Fairphone 2 Ubuntu Touch Port Is in the Making, Here's What Works
While Canonical employees are working hard these days on the enablement of the Ubuntu Tablet device, it looks like we're getting the Ubuntu Touch mobile operating system on the Fairphone 2 smartphone.
How did that happen? Well, you might have heard of Marius Gripsgård, the skilled developer who managed to port Ubuntu for Phones on the OnePlus One smartphone, right? Sure you did, and today we're informing you that he is currently working on porting Ubuntu Touch to Fairphone 2.
BakAndImgCD 16.0 Data Backup and Disk Cloning Live CD Is Available for Download
Today, 4MLinux founder Zbigniew Konojacki has informed Softpedia about the immediate availability for download of his BakAndImgCD 16.0 Live CD, a fork of the 4MLinux operating system used for data backup and disk imaging operations.
4 open source tools for Linux system monitoring
This article discusses some of the interactive command line interface (CLI) tools that are provided with or which can be easily installed on Red Hat related distributions including Red Hat Enterprise Linux, Fedora, CentOS, and other derivative distributions. Although there are GUI tools available and they offer good information, the CLI tools provide all of the same information and they are always usable because many servers do not have a GUI interface but all Linux systems have a command line interface.
This article concentrates on the tools that I typically use. If I did not cover your favorite tool, please forgive me and let us all know what tools you use and why in the comments section.
Building a culture of more pluggable open source
If there is one word that often percolates conversations hailing the benefits of open source, it is choice. We often celebrate many of the 800+ Linux distributions, the countless desktops, applications, frameworks, and more. Choice, it would seem, is a good thing.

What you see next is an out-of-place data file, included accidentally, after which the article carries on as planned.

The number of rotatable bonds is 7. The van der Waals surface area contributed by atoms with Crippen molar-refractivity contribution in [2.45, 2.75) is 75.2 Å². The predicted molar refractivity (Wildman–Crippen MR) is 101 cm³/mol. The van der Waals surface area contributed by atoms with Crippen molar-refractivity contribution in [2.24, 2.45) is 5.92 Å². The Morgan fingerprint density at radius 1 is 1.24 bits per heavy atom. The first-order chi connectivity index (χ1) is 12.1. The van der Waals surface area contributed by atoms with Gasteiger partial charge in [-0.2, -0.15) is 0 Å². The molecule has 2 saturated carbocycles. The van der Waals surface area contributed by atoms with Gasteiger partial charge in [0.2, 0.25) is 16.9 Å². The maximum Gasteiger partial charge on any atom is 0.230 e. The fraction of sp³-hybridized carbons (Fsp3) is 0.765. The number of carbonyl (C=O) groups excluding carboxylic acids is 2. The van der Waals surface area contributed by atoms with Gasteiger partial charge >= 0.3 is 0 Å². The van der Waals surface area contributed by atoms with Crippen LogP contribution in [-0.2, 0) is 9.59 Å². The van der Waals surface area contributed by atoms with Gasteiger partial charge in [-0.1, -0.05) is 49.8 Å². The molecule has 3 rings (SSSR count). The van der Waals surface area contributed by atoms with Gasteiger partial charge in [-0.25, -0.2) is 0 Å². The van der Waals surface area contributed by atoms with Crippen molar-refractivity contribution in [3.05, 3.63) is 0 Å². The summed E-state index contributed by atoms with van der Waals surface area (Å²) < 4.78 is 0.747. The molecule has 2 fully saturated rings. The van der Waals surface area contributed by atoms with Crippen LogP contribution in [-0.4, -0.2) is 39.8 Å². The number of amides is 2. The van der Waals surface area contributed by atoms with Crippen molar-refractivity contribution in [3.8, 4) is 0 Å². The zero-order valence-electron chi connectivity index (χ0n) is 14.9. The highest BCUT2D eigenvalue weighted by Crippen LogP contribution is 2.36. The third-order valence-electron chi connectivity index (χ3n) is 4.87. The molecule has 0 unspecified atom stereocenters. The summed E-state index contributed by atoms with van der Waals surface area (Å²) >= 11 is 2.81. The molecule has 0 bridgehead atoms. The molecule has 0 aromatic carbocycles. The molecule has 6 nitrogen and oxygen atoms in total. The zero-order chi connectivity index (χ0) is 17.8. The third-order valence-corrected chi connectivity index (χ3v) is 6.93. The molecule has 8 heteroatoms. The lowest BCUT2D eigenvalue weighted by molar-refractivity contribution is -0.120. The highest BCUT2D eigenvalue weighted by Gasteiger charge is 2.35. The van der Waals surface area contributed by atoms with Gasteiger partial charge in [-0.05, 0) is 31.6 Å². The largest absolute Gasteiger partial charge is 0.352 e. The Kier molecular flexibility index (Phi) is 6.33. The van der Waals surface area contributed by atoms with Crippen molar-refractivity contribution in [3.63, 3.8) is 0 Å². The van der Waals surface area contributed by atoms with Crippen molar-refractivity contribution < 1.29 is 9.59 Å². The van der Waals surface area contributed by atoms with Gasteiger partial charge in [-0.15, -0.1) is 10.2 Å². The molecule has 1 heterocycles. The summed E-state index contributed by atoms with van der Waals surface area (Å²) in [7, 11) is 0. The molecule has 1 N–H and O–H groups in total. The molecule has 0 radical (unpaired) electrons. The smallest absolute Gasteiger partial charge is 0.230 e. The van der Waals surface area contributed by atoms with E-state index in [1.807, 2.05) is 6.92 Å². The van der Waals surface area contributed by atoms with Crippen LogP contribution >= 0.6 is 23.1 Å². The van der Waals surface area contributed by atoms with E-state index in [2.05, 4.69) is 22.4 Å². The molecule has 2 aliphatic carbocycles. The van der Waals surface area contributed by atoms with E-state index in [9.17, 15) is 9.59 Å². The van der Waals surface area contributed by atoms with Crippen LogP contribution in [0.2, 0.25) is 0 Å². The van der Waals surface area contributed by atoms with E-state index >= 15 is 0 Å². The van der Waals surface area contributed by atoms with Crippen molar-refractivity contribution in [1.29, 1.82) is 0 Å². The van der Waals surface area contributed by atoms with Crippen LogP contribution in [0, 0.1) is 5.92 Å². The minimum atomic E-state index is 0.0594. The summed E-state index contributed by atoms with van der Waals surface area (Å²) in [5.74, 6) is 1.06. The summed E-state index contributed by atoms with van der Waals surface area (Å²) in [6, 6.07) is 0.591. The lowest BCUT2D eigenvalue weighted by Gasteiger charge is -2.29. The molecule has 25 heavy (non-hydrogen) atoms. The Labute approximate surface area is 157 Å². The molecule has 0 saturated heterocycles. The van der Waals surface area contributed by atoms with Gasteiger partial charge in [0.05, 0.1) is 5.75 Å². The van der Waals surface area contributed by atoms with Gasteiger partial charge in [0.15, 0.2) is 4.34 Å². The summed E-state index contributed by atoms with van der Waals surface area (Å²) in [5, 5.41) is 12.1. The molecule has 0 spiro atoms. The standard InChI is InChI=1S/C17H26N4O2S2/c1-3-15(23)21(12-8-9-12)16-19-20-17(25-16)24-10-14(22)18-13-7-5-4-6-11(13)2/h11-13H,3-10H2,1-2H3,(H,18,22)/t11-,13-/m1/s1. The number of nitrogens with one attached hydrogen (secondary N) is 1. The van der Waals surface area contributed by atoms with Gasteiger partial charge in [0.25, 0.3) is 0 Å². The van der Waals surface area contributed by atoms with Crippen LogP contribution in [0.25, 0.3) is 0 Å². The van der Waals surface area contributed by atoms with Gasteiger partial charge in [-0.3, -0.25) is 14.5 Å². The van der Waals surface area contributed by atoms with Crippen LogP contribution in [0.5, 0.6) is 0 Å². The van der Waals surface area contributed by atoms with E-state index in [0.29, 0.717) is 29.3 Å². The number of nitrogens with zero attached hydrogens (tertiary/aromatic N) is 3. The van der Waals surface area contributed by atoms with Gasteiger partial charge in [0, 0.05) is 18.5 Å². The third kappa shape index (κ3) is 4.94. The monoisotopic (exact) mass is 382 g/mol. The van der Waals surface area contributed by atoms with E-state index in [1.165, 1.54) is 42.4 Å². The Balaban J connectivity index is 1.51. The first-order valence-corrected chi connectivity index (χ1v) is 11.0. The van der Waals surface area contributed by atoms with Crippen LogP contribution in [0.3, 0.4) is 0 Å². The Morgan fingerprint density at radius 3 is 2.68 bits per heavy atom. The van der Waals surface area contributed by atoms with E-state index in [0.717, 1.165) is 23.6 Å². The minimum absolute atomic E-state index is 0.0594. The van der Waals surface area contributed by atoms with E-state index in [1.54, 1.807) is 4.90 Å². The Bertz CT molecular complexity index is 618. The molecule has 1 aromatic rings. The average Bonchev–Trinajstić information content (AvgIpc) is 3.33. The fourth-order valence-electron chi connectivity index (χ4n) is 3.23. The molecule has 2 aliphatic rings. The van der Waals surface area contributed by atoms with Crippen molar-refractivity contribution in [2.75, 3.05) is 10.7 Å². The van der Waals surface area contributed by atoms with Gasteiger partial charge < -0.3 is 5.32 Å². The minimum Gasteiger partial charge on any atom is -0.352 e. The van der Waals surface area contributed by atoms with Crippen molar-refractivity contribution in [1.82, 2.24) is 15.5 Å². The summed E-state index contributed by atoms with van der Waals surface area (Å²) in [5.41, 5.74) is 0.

Interestingly, choice is also an emotive thing.
A new frontier for open source: Linux will power our robotic future
"You know, with windows versus Linux, Windows got there first by a long shot. It was the entrenched party. So Linux is the scrappy upstart. In the case of robotics, open source got there first. The community grew up doing things the open source way. There was actually a period in the mid-2000s where Microsoft put a lot of effort into its Windows-based Robotics Developer Studio. It had really good features, but it's never taken off. So yeah, I think robotics are proving to be a different situation than what happened with personal computing."
Long live Linux. Long live ROS. Long live open source.
An open source fix leads to a new career in IT
Today at InterWorx, I write software for Linux for web hosting companies. I got my RHCSA last year, and I'm currently studying for the RHCE. I'd love to say that I got into open source and Linux for philosophical reasons, but to be honest it was just because it let me get stuff done. If it wasn't for Linux and other open source software, I never would have been able to fix that problem all those years ago. With that one opportunity (and a lot of work!), I was able to start a path to a whole new career.